Dylan Brown, E&E News reporter
Published: Wednesday, January 23, 2019
The Energy Department is doling out $38 million to help struggling coal-fired power plants. The Tennessee Valley Authority’s Widows Creek Fossil Plant in northern Alabama is pictured. Tennessee Valley Authority/Flickr
The Department of Energy today offered up $38 million to help save the nation’s dwindling number of coal-fired power plants.
The National Energy Technology Laboratory in Morgantown, W.Va., will oversee the research and development projects hoping to improve the coal fleet’s “performance, reliability, and flexibility.”
Coal has been rapidly conceding its share of American power generation to natural gas and renewable energy sources in recent years.
Major electric utilities have argued that the sweeping coal plant retirements do not endanger the grid, but DOE has thrown itself fully behind the coal industry’s argument that its fuel is “vital” to the country’s energy security.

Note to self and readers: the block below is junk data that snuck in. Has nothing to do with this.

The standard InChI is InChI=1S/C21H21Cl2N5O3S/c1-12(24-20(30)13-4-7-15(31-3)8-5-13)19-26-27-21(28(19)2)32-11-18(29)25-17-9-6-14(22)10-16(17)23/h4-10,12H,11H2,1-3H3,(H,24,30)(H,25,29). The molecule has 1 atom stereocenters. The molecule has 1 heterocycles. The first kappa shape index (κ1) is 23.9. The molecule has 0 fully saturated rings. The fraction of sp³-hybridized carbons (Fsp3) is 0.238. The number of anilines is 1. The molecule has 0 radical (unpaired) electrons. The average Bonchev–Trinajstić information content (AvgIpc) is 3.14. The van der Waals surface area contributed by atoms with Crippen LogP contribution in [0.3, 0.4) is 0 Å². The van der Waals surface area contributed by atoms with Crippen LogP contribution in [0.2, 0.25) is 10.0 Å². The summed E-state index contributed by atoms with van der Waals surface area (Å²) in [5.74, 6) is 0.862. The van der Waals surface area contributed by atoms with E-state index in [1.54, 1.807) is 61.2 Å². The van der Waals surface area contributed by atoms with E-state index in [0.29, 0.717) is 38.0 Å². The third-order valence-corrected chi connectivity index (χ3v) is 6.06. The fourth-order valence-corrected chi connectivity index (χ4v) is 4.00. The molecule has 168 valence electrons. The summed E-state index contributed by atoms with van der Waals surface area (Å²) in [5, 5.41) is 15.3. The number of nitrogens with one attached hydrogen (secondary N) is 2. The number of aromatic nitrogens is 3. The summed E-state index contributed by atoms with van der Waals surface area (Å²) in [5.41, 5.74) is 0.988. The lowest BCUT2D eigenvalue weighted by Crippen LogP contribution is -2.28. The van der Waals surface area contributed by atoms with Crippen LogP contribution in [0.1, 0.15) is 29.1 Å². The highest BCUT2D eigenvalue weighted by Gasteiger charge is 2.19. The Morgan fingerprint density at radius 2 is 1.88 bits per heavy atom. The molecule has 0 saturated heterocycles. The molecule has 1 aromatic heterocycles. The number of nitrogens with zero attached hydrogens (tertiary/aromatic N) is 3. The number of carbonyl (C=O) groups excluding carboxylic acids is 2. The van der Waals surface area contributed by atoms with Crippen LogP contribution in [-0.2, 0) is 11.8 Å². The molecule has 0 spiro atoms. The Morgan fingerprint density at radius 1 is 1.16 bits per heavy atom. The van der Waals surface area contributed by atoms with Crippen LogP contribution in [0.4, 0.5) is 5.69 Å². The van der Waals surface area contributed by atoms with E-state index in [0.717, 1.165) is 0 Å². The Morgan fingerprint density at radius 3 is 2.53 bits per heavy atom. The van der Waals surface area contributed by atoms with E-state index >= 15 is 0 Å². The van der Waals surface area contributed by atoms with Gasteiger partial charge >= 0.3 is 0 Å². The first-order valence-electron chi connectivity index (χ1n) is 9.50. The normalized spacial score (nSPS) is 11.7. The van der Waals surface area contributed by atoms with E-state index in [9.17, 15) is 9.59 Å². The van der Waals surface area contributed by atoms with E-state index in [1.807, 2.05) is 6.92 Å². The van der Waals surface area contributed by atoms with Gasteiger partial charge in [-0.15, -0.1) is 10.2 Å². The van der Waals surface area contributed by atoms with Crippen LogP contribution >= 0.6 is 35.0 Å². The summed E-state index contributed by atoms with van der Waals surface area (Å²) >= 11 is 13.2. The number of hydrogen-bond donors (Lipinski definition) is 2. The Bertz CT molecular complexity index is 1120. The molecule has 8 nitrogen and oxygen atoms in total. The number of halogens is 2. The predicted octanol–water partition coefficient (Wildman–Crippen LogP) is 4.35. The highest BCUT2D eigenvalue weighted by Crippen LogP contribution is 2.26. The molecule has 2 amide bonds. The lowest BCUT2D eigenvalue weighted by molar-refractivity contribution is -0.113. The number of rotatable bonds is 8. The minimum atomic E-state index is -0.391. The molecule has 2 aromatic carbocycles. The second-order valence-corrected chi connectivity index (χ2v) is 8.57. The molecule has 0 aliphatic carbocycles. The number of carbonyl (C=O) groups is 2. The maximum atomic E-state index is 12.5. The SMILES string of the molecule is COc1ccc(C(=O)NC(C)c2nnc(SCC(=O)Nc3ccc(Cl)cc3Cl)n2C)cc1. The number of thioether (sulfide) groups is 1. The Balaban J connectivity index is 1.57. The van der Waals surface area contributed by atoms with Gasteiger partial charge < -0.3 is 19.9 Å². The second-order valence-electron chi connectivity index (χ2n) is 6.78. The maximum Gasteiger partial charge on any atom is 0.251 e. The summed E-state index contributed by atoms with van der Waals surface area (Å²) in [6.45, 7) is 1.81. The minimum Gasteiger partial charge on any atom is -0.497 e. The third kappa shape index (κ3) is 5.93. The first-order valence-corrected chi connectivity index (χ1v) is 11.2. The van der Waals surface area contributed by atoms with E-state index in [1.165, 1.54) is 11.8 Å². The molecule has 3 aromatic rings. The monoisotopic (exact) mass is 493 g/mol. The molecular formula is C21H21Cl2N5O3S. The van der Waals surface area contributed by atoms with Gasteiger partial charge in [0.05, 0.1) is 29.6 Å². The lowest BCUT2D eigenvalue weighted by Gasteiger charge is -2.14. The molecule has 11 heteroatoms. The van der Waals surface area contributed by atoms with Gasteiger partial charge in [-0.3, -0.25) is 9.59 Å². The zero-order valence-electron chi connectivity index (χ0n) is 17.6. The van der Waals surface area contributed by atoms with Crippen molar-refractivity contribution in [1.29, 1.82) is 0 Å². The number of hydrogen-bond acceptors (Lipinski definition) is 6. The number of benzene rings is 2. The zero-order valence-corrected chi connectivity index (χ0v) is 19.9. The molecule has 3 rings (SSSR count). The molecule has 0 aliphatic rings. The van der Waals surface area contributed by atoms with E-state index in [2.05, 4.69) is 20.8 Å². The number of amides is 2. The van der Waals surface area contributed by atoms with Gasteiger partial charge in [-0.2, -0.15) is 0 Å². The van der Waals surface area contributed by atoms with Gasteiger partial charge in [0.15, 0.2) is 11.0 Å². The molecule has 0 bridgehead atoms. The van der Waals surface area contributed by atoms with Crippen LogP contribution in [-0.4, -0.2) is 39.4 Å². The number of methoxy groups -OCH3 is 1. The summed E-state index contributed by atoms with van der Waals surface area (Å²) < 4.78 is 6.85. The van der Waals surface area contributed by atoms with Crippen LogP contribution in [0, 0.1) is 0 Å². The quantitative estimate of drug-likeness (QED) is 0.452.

“Utilizing all of our energy resources to ensure the reliability and resiliency of our nation’s electricity is a top priority for the Department of Energy,” said Mark Menezes, undersecretary of energy, in a statement.
The new funding will bolster existing DOE programs such as the Transformative Power Generation Program, which is aimed at keeping coal competitive, and the Crosscutting Research Program, which develops technologies including coal gasification, advanced combustion, and carbon capture and sequestration (CCS).
DOE also recently put out a call for engineers to design the smaller, modular coal plants of the future — the Coal FIRST (Flexible, Innovative, Resilient, Small, Transformative) initiative (E&E News PM, Dec. 7, 2018).
“Modernizing the existing coal-fired fleet is critical to our effort to allow existing coal plants to load, follow and operate more efficiently,” said DOE Office of Fossil Energy chief Steven Winberg. “This research and development will lower emissions and foster new technologies beneficial to our electric grid.”